Table 2 contains the mapping of entities from the PV domain to the UE5 meta-model. The SunSky actor enables the correct positioning of a sunlight source in the sky both at compile- and runtime. This functionality is provided out-of-the-box, and only the runtime behaviour must be implemented, i.e., positioning the sun by dynamically responding to event inputs.
Ideally, the PV modules should be a replica of the chosen commercial PVs. Unfortunately, such replica is unavailable. UE5 Marketplace provides realistically looking PV modules of fixed sizes. The prefabricated PV modules cost a small fee and does not come with 60 individual cells as the chosen modules. Therefore, modifications would have to be made. Creating a custom module involves a similar task of adding individual cells and behaviour through blueprints, but without additional fees. However, the look and feel of the PV module may not be as photorealistic. Deciding on the best approach is a trade-off on case-to-case basis. A custom PV module actor with 60 cells was implemented by representing each cell as a static mesh component of a cube and applying a blue glass material for visual effect (see Fig. 4). The PV modules can be arranged to form a PV array on a rooftop as seen in Fig. 5.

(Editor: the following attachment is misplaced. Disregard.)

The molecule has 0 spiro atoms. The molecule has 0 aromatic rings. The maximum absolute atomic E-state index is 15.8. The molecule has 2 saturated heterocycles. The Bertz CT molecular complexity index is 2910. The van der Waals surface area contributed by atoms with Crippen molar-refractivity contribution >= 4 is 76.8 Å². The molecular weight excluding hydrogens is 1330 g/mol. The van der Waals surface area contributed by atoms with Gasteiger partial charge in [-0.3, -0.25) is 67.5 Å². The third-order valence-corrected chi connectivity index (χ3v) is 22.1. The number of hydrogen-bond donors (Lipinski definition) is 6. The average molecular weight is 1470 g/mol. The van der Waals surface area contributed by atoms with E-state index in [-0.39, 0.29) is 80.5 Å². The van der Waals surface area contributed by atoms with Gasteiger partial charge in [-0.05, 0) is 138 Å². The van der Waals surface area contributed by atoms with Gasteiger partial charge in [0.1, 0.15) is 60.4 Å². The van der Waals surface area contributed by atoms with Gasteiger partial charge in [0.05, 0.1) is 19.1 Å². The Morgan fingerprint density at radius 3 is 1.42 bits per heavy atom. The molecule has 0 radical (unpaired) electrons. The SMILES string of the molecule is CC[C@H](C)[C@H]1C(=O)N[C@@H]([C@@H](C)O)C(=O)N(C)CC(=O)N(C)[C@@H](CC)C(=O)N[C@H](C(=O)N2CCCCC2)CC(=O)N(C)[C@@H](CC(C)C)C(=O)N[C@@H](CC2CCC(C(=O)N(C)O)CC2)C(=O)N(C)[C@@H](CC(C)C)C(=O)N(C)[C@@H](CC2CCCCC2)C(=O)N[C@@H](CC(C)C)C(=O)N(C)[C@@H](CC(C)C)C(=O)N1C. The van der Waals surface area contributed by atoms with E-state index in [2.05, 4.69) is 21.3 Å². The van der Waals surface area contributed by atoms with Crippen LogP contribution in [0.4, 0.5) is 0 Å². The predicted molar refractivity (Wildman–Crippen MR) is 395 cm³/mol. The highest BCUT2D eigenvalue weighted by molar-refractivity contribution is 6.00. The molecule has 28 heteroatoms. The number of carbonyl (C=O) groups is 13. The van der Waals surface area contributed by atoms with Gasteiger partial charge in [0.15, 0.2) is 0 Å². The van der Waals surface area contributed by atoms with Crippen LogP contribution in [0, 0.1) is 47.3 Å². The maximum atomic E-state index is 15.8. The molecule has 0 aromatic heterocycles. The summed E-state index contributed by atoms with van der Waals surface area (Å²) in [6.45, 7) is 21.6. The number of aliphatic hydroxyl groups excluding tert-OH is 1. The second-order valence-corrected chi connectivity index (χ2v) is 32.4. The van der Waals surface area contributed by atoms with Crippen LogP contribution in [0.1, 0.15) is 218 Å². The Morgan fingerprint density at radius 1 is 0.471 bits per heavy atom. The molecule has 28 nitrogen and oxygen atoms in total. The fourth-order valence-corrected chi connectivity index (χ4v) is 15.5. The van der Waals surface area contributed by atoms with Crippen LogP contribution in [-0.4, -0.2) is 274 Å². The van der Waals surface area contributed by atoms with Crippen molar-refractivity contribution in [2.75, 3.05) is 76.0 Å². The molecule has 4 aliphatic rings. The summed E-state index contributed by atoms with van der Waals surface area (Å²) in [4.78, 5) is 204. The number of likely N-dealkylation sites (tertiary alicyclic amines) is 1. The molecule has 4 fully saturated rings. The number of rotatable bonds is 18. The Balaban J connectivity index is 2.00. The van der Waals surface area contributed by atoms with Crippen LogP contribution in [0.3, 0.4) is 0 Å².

Detecting PV power production
UE5’s Lumen Global Illumination system provides the option to use physical units (lux) to represent a scene realistically by reflecting and diffusing lights. Ideally, UE5 could be ingested with real-world measurements of solar irradiance of a specific location and then rely on the engine’s direct- and reflected light and eventually be collected by the PVs. UE5 provides a dynamic histogram range (HDR) tool in editing mode for quantifying the reflected light from the camera's perspective. PV applications are interested in calculating radiation incidence on the PV array. However, in UE5, it is not possible to quantify the light that hits a given surface from the perspective of that surface. Instead, line tracing from the PV cells to the sun was used to determine if a direct beam hit the cells. In this way, it is possible to establish vectors from each PV cell to the sun to determine if these are within the line of sight. Any actor with enabled collision interrupts the line tracing. Figure 6 shows the sun being blocked by mountains on the horizon. The visible light on the PVs is therefore diffused. Figure 7 shows the line tracing from the individual PV cells to the sun when there is free line of sight.